On a bright Sunday morning seventy-five years ago today the East End became a battlefield in the continental struggle between Fascism and democracy that would engulf the world three years later. The Battle of Cable Street (external link) now rightly enjoys legendary status. Looking at the grainy images of the day’s events is a powerful reminder of a time when so much was at stake and how an East London conflict could have global resonance. On October 4th 1936 Oswald Mosley intended to commemorate the fourth founding anniversary of his British Union of Fascists by marching around 3000 ‘Blackshirts’ into the heart […]
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The story of London Tweed
So this is how the story goes. In 1826 a London merchant decides to buy some cloth from a weaver in Hawick, a town in the Scottish borders famous for its cloth production. Very happy with his order, he decides to get some more but – crucially – misreads the weaver’s dashed handwriting. Instead of ‘twill’ this Londoner reads ‘tweed’, and assumes this new cloth must take after the River Tweed which runs fast and clear through the textile areas of lower Scotland. ‘Tweed’ and not ’twill’ has been the term used ever since.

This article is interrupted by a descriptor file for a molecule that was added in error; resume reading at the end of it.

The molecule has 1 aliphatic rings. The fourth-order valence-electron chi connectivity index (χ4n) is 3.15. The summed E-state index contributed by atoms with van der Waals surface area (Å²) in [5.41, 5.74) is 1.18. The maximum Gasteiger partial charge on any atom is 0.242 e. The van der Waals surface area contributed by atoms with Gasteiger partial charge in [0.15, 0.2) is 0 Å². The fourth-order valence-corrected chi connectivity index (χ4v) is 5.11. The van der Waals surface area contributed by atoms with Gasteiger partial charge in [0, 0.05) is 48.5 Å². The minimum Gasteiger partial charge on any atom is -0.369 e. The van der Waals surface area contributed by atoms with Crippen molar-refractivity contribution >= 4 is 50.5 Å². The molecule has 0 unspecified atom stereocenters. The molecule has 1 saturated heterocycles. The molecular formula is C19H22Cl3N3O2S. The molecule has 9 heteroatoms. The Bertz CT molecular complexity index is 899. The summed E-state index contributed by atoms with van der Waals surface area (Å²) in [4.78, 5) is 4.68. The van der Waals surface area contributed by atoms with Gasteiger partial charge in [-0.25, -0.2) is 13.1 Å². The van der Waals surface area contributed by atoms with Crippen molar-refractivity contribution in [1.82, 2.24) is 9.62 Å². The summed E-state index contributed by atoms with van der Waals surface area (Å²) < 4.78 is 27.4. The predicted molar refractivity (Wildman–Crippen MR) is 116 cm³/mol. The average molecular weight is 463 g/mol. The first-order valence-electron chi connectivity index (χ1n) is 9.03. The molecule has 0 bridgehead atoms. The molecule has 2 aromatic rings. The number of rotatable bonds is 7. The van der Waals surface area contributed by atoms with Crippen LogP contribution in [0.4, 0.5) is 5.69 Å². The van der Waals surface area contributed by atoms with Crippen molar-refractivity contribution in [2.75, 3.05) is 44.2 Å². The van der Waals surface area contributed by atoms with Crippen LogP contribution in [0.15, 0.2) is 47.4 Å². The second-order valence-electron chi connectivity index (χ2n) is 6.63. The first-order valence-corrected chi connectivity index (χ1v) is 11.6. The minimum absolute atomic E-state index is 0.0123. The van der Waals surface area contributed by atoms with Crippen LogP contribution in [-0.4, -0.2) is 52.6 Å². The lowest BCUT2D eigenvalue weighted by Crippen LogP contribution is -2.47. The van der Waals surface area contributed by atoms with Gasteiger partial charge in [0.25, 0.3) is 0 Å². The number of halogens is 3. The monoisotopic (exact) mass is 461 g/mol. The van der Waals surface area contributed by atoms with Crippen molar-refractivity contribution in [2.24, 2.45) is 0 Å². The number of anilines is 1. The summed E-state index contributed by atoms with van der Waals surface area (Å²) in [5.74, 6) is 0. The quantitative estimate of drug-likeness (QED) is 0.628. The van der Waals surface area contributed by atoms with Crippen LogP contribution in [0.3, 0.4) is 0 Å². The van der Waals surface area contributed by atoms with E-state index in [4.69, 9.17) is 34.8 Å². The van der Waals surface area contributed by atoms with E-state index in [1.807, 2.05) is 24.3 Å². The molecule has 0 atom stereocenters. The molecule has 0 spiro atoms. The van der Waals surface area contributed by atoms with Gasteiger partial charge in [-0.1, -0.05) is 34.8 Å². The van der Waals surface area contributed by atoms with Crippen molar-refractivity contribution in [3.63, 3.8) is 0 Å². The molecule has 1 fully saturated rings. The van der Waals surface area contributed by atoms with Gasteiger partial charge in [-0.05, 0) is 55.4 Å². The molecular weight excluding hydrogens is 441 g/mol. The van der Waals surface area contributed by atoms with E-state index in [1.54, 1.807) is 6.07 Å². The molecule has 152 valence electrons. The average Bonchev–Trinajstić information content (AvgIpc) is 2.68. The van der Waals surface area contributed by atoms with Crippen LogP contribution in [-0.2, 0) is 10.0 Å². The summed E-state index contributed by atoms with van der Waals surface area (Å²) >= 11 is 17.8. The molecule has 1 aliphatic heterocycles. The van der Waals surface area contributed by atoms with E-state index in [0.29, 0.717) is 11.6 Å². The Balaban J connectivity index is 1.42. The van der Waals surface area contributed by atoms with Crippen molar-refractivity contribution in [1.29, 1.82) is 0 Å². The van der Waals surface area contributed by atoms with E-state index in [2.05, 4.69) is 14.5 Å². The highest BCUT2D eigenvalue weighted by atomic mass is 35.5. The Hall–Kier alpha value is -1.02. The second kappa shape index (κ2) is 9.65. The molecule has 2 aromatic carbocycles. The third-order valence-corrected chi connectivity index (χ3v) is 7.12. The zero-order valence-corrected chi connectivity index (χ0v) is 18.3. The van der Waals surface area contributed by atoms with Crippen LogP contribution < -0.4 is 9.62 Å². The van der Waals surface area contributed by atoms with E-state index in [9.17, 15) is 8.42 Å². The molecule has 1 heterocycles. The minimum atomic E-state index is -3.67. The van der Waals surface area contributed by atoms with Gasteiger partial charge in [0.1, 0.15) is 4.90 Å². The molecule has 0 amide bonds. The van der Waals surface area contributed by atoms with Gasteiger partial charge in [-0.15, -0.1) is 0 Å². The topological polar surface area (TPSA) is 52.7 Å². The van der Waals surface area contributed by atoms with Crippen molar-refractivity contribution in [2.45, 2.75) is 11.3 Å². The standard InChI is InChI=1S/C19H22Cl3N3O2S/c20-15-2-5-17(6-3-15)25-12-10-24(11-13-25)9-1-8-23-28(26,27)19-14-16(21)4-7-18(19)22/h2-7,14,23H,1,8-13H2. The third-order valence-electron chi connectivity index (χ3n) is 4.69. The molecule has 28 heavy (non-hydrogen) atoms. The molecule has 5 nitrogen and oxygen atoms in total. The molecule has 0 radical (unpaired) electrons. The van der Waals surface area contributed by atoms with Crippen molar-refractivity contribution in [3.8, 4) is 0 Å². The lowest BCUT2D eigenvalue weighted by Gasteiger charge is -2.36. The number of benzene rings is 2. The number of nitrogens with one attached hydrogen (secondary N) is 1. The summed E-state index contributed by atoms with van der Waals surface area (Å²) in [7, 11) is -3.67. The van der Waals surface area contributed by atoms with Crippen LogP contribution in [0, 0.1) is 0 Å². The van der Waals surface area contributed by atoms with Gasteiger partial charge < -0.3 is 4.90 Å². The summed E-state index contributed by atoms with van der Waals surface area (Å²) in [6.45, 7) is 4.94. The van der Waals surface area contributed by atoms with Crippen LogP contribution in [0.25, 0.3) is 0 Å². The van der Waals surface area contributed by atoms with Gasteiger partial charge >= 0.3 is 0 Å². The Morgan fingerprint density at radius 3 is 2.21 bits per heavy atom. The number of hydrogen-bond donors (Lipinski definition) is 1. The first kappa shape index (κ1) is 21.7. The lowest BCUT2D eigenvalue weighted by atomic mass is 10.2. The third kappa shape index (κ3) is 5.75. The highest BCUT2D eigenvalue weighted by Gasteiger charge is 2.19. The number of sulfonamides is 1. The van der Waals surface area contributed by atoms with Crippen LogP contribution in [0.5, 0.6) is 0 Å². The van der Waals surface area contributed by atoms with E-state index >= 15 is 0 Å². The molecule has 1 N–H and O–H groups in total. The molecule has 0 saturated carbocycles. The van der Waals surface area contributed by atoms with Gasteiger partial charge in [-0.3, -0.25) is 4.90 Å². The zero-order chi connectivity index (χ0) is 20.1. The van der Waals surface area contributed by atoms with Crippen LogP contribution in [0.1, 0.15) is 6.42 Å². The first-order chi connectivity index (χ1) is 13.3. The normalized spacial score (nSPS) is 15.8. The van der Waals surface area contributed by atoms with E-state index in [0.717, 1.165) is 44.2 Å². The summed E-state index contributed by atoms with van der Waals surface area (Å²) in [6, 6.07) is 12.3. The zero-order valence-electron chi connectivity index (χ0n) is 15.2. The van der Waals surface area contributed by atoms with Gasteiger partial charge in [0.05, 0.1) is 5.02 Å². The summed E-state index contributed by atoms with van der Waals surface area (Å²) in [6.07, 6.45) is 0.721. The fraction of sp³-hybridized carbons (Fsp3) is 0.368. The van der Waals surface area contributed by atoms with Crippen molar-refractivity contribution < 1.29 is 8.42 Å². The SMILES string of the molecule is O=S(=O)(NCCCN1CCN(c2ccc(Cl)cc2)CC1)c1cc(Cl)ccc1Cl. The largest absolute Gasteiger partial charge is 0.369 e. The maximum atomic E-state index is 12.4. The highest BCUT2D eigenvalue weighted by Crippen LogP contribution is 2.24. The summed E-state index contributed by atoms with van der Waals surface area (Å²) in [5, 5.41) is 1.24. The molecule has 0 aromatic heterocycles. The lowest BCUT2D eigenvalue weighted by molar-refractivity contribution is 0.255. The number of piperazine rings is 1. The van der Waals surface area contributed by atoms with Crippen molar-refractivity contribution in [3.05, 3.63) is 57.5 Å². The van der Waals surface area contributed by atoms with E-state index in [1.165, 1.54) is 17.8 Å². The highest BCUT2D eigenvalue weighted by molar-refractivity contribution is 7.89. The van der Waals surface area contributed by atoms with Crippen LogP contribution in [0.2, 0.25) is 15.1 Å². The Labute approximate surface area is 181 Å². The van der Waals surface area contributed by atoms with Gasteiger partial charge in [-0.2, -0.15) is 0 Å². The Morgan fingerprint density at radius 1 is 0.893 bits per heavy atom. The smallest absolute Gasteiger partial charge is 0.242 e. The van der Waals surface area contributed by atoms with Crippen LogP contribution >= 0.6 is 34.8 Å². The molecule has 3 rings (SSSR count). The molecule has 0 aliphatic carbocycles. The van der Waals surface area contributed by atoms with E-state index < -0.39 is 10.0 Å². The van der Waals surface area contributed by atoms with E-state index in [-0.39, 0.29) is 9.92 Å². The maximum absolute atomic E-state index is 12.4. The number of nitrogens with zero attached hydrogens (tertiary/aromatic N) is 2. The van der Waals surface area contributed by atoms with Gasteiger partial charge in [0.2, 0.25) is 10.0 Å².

Infographic: The Great Fire of London
Nearly 350 years ago the City of London faced one of its most famous disasters. To mark this occasion we’ve put together a handy infographic with some of the topline facts and figures – discover even more at the Museum of London’s free ‘War, Plague and Fire’ gallery!
Miss Levy’s Wedding Dress
This whole thing started a few years ago when a wedding dress came up at auction. Not being a wedding dress swooner I could nevertheless think of quite a few (entirely rational) reasons why the museum should acquire this particular example. For one thing it was made by Victor Stiebel, one of my favourite London couturiers. Secondly, we do not have enough of his creations (one never does) and they do not come up at auction very often. The dress also had an intriguing mystery inscription. We will get to that in a moment.